From Winter to Spring


This brief Parent Tip is provided at no cost by United Services for Effective Parenting-Ohio, Inc., as a tool to assist parents, teachers, grandparents, and all who help to care for and to raise our children. For more information on this and other tools from USEP-OHIO refer to the conclusion of this Parent Tip.



The North Wind Doth Blow

The North wind doth blow,
And we shall have snow,
And what will the robin do then,
Poor thing?
He’ll sit in a barn,
To keep himself warm,
And hide his head under his wing,
Poor thing.

~ Anonymous

And so spring is coming. Digging into the snow mounded under a bush, I uncovered the tenderest little sprout of a spring flower with its head still curled under. I pushed the snow back over it, knowing it would survive with the warm blanket of white to protect it from the harsh March wind. But the memory of that tendril is sharp in my mind and reminds me to prepare! The spring is coming.

The time of changing days and longer sunshine, more work outside and the joy of new things starting at home and at work. Soon I will want to lose the extra pounds I have put on in the winter and get into the lighter clothing. Soon we will clean up the yard and switch out the closets from winter gear to sweaters. Soon I will be hearing the birds instead of the howling winter wind. Soon the neighborhood kids will be sunning in the yard and washing their cars and bikes in the driveways. Soon all vestiges of the snow will be melting out in the woods and in the yard, creating muddles of wet for the dogs to track in.

The passage of seasons is so important for us to absorb and feel deeply if we are to live passionately and well. Many of us have experienced extra stress, school closings, difficult travel and unnerving inconveniences in the winter just winding down. So it is time to put a bow around it! Some refer to it as summing up, or evaluating the time just past. I like to think of it as a package of time and experience just waiting for a bow and a label. So I can take it off the shelf and remember it again, put it back knowing I can get to it if I wish—but may not need to again.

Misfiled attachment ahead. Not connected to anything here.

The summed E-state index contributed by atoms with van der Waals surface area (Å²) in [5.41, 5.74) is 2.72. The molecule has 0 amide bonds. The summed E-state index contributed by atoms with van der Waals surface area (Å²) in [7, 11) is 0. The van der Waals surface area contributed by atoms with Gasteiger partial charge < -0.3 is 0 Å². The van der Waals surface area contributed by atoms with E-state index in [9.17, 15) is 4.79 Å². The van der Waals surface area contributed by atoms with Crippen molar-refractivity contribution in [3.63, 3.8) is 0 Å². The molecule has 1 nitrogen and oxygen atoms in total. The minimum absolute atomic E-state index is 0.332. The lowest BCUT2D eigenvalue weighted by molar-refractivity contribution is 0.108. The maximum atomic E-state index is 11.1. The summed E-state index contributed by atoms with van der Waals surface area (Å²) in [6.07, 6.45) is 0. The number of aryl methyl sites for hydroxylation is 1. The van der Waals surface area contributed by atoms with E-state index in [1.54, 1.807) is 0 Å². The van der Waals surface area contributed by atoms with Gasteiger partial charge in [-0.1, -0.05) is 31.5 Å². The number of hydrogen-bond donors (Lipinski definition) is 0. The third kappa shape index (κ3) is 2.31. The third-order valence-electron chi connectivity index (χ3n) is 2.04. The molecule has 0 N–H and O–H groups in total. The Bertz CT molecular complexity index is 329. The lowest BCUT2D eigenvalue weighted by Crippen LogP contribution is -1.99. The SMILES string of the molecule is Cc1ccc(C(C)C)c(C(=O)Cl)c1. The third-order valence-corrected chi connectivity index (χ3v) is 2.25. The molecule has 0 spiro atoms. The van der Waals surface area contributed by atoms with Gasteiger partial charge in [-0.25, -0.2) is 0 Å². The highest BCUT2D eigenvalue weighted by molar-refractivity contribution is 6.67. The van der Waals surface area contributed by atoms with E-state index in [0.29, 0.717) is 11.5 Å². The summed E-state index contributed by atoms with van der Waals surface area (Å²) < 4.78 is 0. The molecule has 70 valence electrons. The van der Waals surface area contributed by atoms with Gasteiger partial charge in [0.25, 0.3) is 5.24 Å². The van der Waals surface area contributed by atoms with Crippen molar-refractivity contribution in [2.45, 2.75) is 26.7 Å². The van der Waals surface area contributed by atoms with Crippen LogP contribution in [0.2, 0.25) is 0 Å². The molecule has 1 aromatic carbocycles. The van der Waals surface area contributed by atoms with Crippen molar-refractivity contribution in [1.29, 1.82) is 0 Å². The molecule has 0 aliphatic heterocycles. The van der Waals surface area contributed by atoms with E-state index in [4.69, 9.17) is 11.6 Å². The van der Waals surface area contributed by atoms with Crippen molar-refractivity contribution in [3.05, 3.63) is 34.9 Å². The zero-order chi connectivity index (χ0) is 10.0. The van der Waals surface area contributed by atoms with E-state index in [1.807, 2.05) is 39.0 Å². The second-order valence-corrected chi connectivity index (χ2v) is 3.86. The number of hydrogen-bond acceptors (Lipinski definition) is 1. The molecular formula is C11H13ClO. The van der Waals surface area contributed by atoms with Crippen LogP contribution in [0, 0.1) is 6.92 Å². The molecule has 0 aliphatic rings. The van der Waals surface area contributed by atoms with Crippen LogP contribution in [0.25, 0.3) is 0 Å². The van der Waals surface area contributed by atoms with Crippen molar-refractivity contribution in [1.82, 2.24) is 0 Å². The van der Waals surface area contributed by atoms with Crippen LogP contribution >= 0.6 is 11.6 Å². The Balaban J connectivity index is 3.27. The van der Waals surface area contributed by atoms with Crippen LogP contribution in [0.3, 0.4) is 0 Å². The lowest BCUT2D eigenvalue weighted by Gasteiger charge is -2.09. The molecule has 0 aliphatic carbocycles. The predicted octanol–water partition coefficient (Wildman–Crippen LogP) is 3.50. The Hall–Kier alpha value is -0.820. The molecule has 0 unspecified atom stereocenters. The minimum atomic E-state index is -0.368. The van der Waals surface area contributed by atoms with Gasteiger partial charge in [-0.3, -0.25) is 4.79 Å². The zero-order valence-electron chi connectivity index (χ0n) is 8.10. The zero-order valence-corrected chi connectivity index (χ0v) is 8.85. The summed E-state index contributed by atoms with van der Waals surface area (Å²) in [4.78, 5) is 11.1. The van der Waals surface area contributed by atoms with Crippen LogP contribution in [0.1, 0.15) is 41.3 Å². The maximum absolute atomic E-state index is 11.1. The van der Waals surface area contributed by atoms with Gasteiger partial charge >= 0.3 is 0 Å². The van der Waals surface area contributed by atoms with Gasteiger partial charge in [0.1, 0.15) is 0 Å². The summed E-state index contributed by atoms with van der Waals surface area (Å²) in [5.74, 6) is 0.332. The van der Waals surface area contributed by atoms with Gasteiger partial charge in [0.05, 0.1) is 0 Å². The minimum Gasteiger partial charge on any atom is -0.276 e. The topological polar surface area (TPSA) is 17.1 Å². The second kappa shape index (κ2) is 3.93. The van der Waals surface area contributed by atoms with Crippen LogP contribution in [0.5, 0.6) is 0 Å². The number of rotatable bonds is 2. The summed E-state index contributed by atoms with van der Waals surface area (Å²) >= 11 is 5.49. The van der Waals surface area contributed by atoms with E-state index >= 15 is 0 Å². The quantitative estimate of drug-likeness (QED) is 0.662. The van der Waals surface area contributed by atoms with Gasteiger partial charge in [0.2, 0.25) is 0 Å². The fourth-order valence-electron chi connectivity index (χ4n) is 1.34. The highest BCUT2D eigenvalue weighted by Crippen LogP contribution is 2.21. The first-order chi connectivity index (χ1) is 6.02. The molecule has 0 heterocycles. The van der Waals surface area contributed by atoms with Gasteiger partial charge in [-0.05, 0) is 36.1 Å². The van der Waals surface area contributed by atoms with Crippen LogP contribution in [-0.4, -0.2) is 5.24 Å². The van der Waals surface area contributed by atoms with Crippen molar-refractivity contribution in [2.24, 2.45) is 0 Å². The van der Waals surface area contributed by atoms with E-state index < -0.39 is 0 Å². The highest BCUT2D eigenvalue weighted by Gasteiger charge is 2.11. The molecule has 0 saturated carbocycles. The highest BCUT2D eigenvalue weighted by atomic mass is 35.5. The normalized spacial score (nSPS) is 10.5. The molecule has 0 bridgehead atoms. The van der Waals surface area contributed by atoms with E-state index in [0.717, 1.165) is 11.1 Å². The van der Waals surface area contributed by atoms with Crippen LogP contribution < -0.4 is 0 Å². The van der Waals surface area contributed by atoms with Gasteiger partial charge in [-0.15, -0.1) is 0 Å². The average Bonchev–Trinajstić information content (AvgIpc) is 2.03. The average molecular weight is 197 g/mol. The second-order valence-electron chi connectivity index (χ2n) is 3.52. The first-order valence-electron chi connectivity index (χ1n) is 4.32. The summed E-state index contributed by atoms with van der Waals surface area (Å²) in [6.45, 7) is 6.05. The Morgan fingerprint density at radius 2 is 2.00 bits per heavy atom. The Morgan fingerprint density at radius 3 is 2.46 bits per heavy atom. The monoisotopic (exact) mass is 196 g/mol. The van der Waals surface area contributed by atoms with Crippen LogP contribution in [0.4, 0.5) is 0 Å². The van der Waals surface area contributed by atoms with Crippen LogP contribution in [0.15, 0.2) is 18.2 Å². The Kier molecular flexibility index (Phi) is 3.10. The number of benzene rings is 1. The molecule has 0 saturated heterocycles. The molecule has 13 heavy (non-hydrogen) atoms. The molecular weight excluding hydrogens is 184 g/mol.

It is time for fresh new thoughts and approaches to work, to organization, to our home and work tasks, to our parenting and teaching, to finding solutions to timeless problems of balancing budgets and managing the assets of time and resources.

Don’t forget to revisit where you have been this winter—exasperated sometimes, at peace other times.

You and your family have had to hide your heads under wing. It’s the smart thing to do. But as spring arrives, be ready to step into the sun and step lively into the tasks of fresh approaches to the work at hand. Sign up for a conference. Read a book that touches your heart and another that teaches you something new. Look again at the health and nutrition basics for you and your family. Focus on getting good sleep. Restart routines that bring you satisfying social and emotional moments.  Meditate, take a walk, put away the winter stuff and jump into the spring pastels in your home and clothing choices.

Be ready for new energy to advocate for your child, for your job, for your program! Go ahead and send those Valentines you meant to or even write the Christmas thank you note you wanted to send. It’s never too late to reach out and be in touch with those you love. They will cherish your note, or call—giving them a chance to tell how long the winter has seemed.

Take a breath and tackle a project  you are passionate about but couldn’t get to over the winter. Simplify it by jotting down the steps you need to take to make it happen. Springtime is a time for taking our heads out from under our wings, for putting a “spring” in our step and a song in our heart; a smile on our faces and even a pat on the back for getting through a
tough season that’s now behind us.

Remember to watch for tiny light green leaves emerging on trees and lacework coverlets in pink and white tossed over woodland shrubs, and for daffodils and delicate crocus everywhere and anywhere—surprising you!

Or as Wordsworth said it, “And then my heart with pleasure fills, And dances with the daffodils.”

We invite you to share this USEP-OHIO publication with other parents, students, and professionals at home or work. You have permission to copy Tips as written, send on as email, or print for a newsletter or handout. Email us at to add email addresses to our list, to give us feedback about how the information works for you, or for other topics, publications and programs see and 3)  Cindy McKay, Executive Director, USEP-OHIO, Inc.

Featured photo: tuelekza


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